Review: Outlander by Diana Gabaldon
Book Genre: Time Travel Historical Drama
Romance Heat Level: Cayenne.
I admit, I ignored Outlander for quite a while because I don’t really care for time-travel stories, and the entire premise of Outlander is… time-travel. Hooray. But two or three of my persistent friends of the readerly persuasion insisted that the book was good and that I should at least give it a chance. Hence, here I am, review in hand.
18th-century Scotland is now a place I want to visit, thanks to Diana Gabaldon. I was impressed with the detail and extensive research evident in her writing. She illustrated her work with careful nuances shown in a hundred different ways with her tales of Scottish lore and tradition, her lists of various medicinal herbs in use before modern medicine, and her vividly portrayed historic landscapes. I find that when an author takes the trouble to incorporate research into story form, the book gets exponentially better in only few simple phrases. In other words: Know what you’re talking about. Ms. Gabaldon appears to know what she is talking about.
Enter Jaime Fraser. I’m a social media bot, so I’d have been blind not to notice Sam Heughan’s charming grin, adorable red wig, and muscular musculature plastered all over Starz’ advertisements. Even more than I enjoyed watching the actor in his kilts on Facebook, though, I relished Gabaldon’s spinning of Jaime’s character across the pages of Outlander. The author somehow managed to strike that difficult balance among rough-and-tumble rebel-with-a-cause, tortured-and-angsty hero-with-a-past, and charming-kind-and-handsome man we all dream of.
Ms. Gabaldon introduced a love triangle among Frank Randall, Claire Randall, and Jaime Fraser, and I’m not sure I’m altogether satisfied with the play-out of that particular difficulty. I see the reasoning behind it, I think: it served as a very necessary “magnet” to pull Claire back to her own time and place in history, offering a pretty rock-solid reason to return to the 1900’s. But—SPOILER ALERT—once Claire made the decision to remain with Jaime and put Frank behind her, Frank disappeared from the narrative almost completely.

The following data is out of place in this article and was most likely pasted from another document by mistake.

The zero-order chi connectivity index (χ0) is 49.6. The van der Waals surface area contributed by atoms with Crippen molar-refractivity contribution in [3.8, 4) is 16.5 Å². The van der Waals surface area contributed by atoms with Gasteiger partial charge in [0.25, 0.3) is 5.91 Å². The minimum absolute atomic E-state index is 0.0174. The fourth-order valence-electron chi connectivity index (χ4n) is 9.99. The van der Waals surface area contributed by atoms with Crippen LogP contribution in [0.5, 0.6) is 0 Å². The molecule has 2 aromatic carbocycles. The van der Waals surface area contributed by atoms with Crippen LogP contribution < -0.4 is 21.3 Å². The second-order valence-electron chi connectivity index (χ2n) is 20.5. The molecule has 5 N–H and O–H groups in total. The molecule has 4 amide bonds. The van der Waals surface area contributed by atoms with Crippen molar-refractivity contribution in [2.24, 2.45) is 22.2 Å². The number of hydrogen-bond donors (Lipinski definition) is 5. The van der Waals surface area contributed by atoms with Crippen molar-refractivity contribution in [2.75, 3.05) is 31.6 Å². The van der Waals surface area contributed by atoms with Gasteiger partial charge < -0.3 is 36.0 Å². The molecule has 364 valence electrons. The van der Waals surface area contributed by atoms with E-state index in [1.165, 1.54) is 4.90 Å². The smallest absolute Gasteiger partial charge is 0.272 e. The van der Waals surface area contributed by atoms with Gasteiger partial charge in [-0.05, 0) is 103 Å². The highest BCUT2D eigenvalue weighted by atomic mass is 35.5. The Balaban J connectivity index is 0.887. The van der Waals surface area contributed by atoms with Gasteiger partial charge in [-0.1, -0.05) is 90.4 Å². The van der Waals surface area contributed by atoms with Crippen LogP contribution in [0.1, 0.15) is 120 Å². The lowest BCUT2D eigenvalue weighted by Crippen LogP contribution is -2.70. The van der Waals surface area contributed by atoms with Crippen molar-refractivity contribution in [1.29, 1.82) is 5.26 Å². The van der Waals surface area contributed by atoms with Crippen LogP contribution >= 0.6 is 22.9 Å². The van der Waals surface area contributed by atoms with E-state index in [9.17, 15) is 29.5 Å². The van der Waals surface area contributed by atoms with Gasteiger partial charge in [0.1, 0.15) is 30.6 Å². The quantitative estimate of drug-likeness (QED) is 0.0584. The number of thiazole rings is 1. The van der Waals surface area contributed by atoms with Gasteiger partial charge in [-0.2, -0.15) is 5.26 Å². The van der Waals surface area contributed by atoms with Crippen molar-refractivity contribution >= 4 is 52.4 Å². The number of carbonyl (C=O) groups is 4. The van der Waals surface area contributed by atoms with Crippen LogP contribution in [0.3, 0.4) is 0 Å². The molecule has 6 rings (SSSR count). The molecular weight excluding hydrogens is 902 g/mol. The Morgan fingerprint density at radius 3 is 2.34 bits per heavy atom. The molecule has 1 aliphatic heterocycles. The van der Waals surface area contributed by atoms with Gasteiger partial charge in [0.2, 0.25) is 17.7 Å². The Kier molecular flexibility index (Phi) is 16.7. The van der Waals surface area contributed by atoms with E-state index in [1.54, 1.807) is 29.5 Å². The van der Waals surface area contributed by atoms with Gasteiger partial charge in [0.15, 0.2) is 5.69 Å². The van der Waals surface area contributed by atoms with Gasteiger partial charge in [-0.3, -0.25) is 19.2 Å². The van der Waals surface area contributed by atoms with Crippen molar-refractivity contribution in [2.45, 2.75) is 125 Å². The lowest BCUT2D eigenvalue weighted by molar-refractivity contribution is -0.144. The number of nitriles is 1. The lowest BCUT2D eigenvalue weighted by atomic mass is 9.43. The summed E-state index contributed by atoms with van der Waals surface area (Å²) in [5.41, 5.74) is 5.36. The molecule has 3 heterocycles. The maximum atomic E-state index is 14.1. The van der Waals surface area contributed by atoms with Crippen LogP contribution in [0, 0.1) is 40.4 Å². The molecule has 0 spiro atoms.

Considering Frank’s much greater time spent with Claire, no matter any discussion of whether he or Jaime was her true love, I wanted to see more emotional struggle after Claire’s decision to remain in the 1700’s. Don’t get me wrong; I’m Team Jaime all the way, but I wanted the agony, and the ecstasy of defeating the agony to be much greater. As it was, I felt that Frank could have hit the cutting floor in edits, and Claire (and I) would scarcely have missed him.
My only other quibble with the story was the melodramatic ending that centered around two threatened acts of sexual violence, which—in this beautifully written historical drama—seemed to be over the top (this is not Game of Thrones, just so we’re clear). It distracted me from the story and the historical setting. While it certainly made for high stakes, it felt forced to me, not to mention unpleasant to read.
Overall, I discovered that I liked Outlander-the-beginning more than I liked Outlander-the-ending, but I enjoyed the book as a whole and will at least consider reading the others in the series. Or maybe I’ll just sign up for the Starz app and enjoy watching Sam Heughan in the role.
Three stars for this one.